Muar local council explains clampdown on businesses over advertising

Ben Tan
A general view of Muar. Mustaffa welcomed the state government’s effort to preserve the concrete pillars engraved with traditional Chinese characters as historical value to Muar. ― Bernama pic

JOHOR BARU, Sept 7 ― The Muar Municipal Council (MPM) today urged business operators to follow licensing rules for engraved traditional Chinese characters on pillars until they are gazetted as historical material.

MPM president Mustaffa Kamal Shamsudin said once the state government makes the necessary amendments, the council can then exempt the licensing charges on those pillars which are currently categorised as advertising billboards.

“This has recently become an issue when MPM’s advertising licensing unit collected an amount that did not tally based on registered business premises with their billboard licenses.

“MPM stipulates that business owners must apply and pay for each billboard or signage that is featured on their premise separately or they will be removed,” he said in a reply to Malay Mail’s queries on the council’s stand today.

For February, MPM received applications for about 9,000 business premises in Muar, while billboards licenses were just over 5,000.

This had prompted the council to act on the vast disparity of the billboard licenses.

Checks showed that each license cost an average of RM60 per year, depending on size of the characters.

Mustaffa said that the council was only acting fairly as in 2006, the state government had issued guidelines on spelling and advertisement texts before MPM amended the licensing laws in 2011 so that business operators within its jurisdiction would adhere to the guidelines.

He said notices were issued to the business owners recently in accordance with the council’s provisions after MPM was reprimanded each time there was an audit as the figures of business premises did not tally with their advertising billboards.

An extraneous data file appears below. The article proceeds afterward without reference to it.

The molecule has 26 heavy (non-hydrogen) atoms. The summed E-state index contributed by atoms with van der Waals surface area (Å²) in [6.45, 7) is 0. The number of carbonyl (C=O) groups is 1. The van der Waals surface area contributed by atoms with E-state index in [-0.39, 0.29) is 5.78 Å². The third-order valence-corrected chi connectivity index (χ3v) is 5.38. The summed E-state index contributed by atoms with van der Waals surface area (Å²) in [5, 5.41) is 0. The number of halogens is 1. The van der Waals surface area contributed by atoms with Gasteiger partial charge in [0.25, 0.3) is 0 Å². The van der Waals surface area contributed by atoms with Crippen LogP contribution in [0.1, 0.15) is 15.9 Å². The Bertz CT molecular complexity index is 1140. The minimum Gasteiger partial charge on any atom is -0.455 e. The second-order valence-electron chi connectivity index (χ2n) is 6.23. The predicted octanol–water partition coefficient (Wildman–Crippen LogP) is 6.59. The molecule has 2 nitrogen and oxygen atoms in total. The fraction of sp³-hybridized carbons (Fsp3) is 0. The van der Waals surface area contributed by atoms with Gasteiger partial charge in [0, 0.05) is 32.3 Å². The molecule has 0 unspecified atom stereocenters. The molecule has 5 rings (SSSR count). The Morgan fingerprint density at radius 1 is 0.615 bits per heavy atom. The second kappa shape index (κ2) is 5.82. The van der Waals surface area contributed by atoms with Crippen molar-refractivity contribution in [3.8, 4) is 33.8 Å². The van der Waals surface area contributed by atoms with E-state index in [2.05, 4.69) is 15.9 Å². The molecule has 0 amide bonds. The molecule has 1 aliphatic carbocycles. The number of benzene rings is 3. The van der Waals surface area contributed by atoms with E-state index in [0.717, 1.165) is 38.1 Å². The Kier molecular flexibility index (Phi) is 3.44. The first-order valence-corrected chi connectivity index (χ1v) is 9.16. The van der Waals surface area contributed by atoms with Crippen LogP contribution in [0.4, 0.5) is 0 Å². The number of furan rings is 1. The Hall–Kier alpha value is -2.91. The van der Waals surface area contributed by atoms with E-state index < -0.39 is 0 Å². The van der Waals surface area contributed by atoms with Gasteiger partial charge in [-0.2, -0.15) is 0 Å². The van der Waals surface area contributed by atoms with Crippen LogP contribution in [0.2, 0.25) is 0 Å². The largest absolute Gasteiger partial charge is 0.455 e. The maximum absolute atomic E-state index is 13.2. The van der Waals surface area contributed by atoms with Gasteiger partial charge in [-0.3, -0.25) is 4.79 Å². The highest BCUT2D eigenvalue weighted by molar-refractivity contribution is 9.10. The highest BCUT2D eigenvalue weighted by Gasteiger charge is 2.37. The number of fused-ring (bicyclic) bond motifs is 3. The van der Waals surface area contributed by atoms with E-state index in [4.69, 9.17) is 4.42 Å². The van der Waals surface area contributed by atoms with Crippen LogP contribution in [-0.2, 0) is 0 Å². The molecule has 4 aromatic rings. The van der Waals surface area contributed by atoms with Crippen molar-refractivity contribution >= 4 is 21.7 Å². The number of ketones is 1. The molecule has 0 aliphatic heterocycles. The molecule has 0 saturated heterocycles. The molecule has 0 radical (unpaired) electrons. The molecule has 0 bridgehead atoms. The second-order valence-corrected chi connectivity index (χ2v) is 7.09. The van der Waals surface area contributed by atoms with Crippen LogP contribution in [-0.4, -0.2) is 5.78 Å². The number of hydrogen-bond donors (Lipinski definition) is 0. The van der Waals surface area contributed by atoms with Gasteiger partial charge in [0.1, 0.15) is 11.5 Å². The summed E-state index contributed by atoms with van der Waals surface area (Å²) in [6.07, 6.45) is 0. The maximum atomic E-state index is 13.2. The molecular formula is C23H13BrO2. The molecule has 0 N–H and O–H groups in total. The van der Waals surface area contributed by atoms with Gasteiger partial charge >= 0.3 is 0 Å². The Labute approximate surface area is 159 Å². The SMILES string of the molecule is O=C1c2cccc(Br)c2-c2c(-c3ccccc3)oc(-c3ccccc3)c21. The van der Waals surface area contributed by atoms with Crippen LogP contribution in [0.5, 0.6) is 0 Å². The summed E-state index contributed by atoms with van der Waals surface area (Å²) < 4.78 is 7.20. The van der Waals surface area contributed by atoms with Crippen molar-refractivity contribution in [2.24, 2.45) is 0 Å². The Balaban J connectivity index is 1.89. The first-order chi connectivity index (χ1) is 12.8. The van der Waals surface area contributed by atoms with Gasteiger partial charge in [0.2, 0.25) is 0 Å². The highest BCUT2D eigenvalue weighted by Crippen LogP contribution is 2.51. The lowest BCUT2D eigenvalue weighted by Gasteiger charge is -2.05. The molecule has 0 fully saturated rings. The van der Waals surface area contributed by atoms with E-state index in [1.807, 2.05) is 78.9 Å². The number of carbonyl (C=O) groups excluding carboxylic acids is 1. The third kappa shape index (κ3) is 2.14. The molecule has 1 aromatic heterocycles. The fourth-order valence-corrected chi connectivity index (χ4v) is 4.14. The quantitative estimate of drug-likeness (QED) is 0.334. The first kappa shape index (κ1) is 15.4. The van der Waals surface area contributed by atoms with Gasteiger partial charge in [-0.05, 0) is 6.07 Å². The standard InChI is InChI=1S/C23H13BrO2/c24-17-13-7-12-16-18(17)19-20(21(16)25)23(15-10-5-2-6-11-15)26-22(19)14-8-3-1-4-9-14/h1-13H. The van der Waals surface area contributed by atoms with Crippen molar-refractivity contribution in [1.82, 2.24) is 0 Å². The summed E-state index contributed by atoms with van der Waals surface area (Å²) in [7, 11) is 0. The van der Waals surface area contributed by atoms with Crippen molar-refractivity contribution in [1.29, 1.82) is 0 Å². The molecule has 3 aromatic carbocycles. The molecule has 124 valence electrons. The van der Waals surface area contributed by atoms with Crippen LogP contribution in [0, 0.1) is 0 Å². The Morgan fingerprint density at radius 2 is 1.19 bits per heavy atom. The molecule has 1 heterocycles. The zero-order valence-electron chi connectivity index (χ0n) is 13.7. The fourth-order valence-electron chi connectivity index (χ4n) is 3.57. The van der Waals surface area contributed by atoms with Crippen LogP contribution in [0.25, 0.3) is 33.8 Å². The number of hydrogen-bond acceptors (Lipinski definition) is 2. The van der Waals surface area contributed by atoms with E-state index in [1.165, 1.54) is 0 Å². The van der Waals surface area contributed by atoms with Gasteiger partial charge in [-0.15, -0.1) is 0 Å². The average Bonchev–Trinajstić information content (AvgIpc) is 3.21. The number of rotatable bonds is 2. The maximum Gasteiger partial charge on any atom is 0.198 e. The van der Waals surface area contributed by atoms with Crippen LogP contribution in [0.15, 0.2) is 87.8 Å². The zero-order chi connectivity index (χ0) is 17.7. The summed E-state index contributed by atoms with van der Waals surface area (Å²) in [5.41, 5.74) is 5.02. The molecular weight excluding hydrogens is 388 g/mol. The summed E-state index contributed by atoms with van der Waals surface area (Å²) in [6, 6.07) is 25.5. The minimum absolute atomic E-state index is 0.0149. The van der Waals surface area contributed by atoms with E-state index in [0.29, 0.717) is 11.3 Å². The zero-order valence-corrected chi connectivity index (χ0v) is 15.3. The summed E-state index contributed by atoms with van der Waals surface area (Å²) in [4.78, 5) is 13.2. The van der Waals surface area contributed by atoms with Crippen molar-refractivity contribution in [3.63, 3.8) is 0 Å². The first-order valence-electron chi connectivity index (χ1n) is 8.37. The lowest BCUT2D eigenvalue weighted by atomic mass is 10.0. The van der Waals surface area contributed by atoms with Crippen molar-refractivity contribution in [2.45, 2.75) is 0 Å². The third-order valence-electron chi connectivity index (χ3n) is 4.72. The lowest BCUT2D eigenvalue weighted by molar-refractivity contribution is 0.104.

“Please bear in mind that most business premises, especially the pre-war ones here, have more than one billboard as the pillars also come under the by-law,” he explained, adding that the business owners should apply and pay all of it.

Mustaffa said MPM was fair and there was no racial element when their enforcement officers carried out their duties as the affected business premises have more than one billboard, which includes the pre-war pillars.

“For example, if a shop has six advertisement billboards, including the main entrance and the concrete pillars, the business owner is required under the council’s by-laws to pay for all of it,” he said.

On the latest move, following yesterday’s visit by Johor Local Government, Science and Technology Committee chairman Tan Hong Pin, Mustaffa welcomed the state government’s effort to preserve the concrete pillars engraved with traditional Chinese characters as historical value to Muar.

He said such a move to amend the law will exempt the pillars from being categorised as advertising billboards.

“We recommend that advertisements that exist before 1950 are registered in the national archives and to be gazetted as historical material.

“Through this implementation, MPM also does not have the problem of maintaining the advertisement on the pillars, that include other languages that exist,” he said.

On Wednesday, a Chinese daily reported that several business operators along Jalan Sisi in Muar town were issued notices to remove traditional Chinese lettering found on the shop’s concrete pillars.

This prompted the state government, led by Tan, to intervene and look into the matter yesterday.

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